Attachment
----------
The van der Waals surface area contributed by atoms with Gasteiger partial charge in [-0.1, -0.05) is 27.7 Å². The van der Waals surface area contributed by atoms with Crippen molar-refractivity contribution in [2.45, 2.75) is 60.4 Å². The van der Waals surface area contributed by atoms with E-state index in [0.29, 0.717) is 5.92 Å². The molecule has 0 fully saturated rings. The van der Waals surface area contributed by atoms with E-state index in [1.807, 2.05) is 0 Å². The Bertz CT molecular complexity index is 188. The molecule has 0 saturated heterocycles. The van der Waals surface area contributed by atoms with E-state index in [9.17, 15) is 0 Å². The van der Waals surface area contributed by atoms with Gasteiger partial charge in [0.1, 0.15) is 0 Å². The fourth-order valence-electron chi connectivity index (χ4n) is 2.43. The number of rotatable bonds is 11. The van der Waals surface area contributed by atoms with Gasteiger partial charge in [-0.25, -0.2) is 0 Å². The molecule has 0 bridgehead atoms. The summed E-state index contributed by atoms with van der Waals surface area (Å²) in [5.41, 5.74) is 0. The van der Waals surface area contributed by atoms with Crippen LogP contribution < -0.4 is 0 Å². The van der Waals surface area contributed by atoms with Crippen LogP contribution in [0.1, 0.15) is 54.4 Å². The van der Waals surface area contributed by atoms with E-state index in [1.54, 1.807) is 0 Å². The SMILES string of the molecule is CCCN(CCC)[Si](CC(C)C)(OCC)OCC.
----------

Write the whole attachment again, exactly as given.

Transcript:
The van der Waals surface area contributed by atoms with Gasteiger partial charge in [-0.1, -0.05) is 27.7 Å². The van der Waals surface area contributed by atoms with Crippen molar-refractivity contribution in [2.45, 2.75) is 60.4 Å². The van der Waals surface area contributed by atoms with E-state index in [0.29, 0.717) is 5.92 Å². The molecule has 0 fully saturated rings. The van der Waals surface area contributed by atoms with E-state index in [1.807, 2.05) is 0 Å². The Bertz CT molecular complexity index is 188. The molecule has 0 saturated heterocycles. The van der Waals surface area contributed by atoms with E-state index in [9.17, 15) is 0 Å². The van der Waals surface area contributed by atoms with Gasteiger partial charge in [0.1, 0.15) is 0 Å². The fourth-order valence-electron chi connectivity index (χ4n) is 2.43. The number of rotatable bonds is 11. The van der Waals surface area contributed by atoms with Gasteiger partial charge in [-0.25, -0.2) is 0 Å². The molecule has 0 bridgehead atoms. The summed E-state index contributed by atoms with van der Waals surface area (Å²) in [5.41, 5.74) is 0. The van der Waals surface area contributed by atoms with Crippen LogP contribution < -0.4 is 0 Å². The van der Waals surface area contributed by atoms with Crippen LogP contribution in [0.1, 0.15) is 54.4 Å². The van der Waals surface area contributed by atoms with E-state index in [1.54, 1.807) is 0 Å². The SMILES string of the molecule is CCCN(CCC)[Si](CC(C)C)(OCC)OCC.